A secondary learning curve in 3D versus 2D imaging in laparoscopic training of surgical novices



Stereoscopic (3D) imaging can be used to facilitate the learning of basic laparoscopic tasks. Its advantages over traditional endoscopic (2D) imaging include better depth perception and spatial orientation. However, the transition between 3D and 2D imaging systems has not been previously studied. This study compares the acquisition of basic laparoscopic skills in a laparoscopic-naïve population using both imaging systems, and explores the possibility of a secondary learning curve in the transition between systems.


26 novice learners were randomly allocated into two arms and taught to perform two basic laparoscopic tasks adopted from the fundamentals of laparoscopic surgery (FLS) curriculum, peg transfer (T1) and pattern cutting (T2) using either 2D or 3D imaging systems. These tasks were repeated until proficiency was achieved. Participants in each arm then repeated the tasks in the other viewing system (2D/3D vs 3D/2D). The parameters measured were: (a) time taken to complete the task and (b) number of attempts to achieve proficiency.


There was a significant shortening of time required to achieve proficiency in T2 using a 3D system (mean difference-in-differences =  − 65.4, 95% CI − 103.6 to − 27.2, t(24) =  − 3.5, p value = 0.002) but no difference between 2D and 3D imaging systems for T1, a simpler task. Sub-group analysis of T1 and T2 between the 2D/3D and 3D/2D arms showed the presence of a secondary learning curve in the 2D/3D arm for both tasks, (T1: β-estimate − 2.68, 95% CI − 3.68 to − 1.68, p value = 0.0003; T2: β-estimate − 2.45, 95% CI − 3.75 to − 1.14, p value 0.004), but in the 3D/2D arm there was a secondary learning curve only for T2. (β-estimate 2.60, 95% CI 1.45–3.76, p value 0.001)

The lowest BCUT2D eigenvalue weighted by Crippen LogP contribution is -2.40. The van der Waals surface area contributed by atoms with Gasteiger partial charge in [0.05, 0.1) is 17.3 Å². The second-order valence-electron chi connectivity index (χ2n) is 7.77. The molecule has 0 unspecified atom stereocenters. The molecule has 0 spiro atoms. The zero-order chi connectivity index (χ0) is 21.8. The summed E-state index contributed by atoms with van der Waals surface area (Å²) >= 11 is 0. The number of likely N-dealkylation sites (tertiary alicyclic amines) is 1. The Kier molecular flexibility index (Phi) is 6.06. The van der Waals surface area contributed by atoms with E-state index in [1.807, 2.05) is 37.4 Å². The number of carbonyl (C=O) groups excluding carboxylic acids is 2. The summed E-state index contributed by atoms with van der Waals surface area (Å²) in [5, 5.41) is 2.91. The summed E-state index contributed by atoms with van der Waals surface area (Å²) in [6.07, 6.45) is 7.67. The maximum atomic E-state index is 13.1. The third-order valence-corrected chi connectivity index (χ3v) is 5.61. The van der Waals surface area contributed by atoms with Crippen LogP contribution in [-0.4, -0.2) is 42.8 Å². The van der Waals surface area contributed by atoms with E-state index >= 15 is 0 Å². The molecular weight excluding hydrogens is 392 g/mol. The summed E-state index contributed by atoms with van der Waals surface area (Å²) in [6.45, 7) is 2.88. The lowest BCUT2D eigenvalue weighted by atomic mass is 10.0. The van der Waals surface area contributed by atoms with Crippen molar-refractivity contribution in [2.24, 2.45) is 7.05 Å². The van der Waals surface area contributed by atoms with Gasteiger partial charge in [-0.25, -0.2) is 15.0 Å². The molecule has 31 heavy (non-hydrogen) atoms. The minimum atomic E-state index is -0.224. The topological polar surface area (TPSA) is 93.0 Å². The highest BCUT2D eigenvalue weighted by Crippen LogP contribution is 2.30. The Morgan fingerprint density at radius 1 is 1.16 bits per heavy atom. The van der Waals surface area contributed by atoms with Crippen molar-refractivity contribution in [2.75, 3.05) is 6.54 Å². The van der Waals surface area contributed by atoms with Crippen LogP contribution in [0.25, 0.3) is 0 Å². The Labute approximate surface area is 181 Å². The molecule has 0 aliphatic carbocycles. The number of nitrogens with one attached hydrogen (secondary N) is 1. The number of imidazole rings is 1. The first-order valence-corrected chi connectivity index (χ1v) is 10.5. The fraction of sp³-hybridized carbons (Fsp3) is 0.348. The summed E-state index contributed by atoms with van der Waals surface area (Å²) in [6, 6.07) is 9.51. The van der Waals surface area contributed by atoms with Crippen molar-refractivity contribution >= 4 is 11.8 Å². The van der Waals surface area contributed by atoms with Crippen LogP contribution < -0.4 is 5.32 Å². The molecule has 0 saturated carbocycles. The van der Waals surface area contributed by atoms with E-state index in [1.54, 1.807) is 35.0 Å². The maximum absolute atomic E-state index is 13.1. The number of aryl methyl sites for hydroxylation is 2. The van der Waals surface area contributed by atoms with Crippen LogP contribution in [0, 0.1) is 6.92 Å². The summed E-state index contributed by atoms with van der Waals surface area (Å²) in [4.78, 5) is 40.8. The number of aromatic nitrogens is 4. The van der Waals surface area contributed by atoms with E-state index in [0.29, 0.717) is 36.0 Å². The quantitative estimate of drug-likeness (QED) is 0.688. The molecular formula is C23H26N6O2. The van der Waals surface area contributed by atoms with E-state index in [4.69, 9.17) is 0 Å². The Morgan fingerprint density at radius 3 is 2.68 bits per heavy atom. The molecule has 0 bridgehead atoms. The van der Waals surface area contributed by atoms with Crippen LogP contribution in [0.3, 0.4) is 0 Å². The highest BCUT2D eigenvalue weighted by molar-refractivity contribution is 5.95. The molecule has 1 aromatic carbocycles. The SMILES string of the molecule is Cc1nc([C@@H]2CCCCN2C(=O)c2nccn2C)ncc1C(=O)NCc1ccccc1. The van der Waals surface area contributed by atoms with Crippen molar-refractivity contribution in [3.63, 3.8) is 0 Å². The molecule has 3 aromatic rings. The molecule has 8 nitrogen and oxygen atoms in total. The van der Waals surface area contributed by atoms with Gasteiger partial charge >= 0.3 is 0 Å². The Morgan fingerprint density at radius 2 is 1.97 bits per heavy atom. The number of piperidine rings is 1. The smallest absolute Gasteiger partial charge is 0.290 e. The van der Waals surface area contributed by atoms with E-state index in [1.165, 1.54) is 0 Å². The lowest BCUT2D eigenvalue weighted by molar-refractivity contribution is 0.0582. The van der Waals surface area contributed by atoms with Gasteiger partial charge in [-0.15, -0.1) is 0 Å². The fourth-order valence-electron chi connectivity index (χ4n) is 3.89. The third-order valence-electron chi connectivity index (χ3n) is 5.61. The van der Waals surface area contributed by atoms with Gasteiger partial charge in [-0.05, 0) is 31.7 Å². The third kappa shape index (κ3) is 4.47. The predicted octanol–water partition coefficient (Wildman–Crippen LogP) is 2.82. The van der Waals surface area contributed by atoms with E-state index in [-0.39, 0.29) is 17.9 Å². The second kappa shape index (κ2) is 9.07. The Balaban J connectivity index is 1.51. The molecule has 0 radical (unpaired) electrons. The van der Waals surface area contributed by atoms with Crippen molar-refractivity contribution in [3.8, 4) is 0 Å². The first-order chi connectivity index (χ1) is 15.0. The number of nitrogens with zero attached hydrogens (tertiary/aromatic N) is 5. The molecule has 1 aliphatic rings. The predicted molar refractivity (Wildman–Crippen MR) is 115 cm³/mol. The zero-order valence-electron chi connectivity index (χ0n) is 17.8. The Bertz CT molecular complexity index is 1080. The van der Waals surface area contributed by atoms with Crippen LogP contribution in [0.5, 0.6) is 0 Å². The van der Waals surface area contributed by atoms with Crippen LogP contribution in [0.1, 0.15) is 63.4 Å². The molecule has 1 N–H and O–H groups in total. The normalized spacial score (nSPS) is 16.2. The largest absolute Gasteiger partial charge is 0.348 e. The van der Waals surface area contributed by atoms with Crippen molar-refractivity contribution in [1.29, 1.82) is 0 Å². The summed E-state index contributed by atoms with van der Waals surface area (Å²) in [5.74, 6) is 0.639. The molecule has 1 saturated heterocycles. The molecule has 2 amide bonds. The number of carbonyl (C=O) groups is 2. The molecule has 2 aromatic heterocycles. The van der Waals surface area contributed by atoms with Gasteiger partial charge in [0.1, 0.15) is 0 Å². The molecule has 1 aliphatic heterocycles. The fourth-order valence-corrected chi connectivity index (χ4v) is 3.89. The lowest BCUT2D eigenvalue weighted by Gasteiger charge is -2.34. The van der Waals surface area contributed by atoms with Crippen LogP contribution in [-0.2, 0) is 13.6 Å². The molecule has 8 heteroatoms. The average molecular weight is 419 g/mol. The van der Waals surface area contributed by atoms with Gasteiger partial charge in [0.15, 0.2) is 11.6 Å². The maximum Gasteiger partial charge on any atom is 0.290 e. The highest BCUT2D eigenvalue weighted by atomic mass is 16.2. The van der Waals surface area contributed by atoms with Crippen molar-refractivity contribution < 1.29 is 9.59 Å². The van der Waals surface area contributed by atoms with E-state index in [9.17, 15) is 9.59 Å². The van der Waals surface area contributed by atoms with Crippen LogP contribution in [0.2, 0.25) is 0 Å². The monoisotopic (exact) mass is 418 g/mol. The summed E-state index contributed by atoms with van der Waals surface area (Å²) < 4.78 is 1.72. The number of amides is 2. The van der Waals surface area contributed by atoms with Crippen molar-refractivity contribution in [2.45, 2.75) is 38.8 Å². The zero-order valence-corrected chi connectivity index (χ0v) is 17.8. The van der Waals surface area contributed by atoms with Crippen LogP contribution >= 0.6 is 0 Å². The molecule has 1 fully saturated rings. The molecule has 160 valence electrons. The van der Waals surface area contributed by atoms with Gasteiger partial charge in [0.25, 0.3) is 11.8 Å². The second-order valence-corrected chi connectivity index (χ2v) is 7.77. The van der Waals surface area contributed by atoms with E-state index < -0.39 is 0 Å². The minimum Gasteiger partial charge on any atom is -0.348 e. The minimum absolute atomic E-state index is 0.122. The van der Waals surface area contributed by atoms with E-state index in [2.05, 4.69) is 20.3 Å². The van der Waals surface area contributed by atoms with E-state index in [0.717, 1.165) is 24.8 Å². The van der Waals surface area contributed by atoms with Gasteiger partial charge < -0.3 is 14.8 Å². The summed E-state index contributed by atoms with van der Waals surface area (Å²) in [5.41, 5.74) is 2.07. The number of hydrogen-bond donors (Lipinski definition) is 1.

3D imaging can be an effective tool to speed the acquisition of proficiency in basic laparoscopic tasks for novice learners, especially in more complex tasks such as pattern cutting. The skills learned in 3D imaging can translate into 2D, albeit with a secondary learning curve.

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Correspondence to Yuen Soon.

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Dr. Kang, Mr Wong, Dr. Tan, Dr. Azri, Mr Han, and Dr. Soon have no conflicts of interest or financial ties to disclose.

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Kang, M.L., Wong, C.M.J., Tan, H. et al. A secondary learning curve in 3D versus 2D imaging in laparoscopic training of surgical novices. Surg Endosc 35, 1046–1051 (2021). https://doi.org/10.1007/s00464-020-07466-y

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  • Laparoscopic skills
  • Education
  • 3D
  • Surgical training
  • Learning curve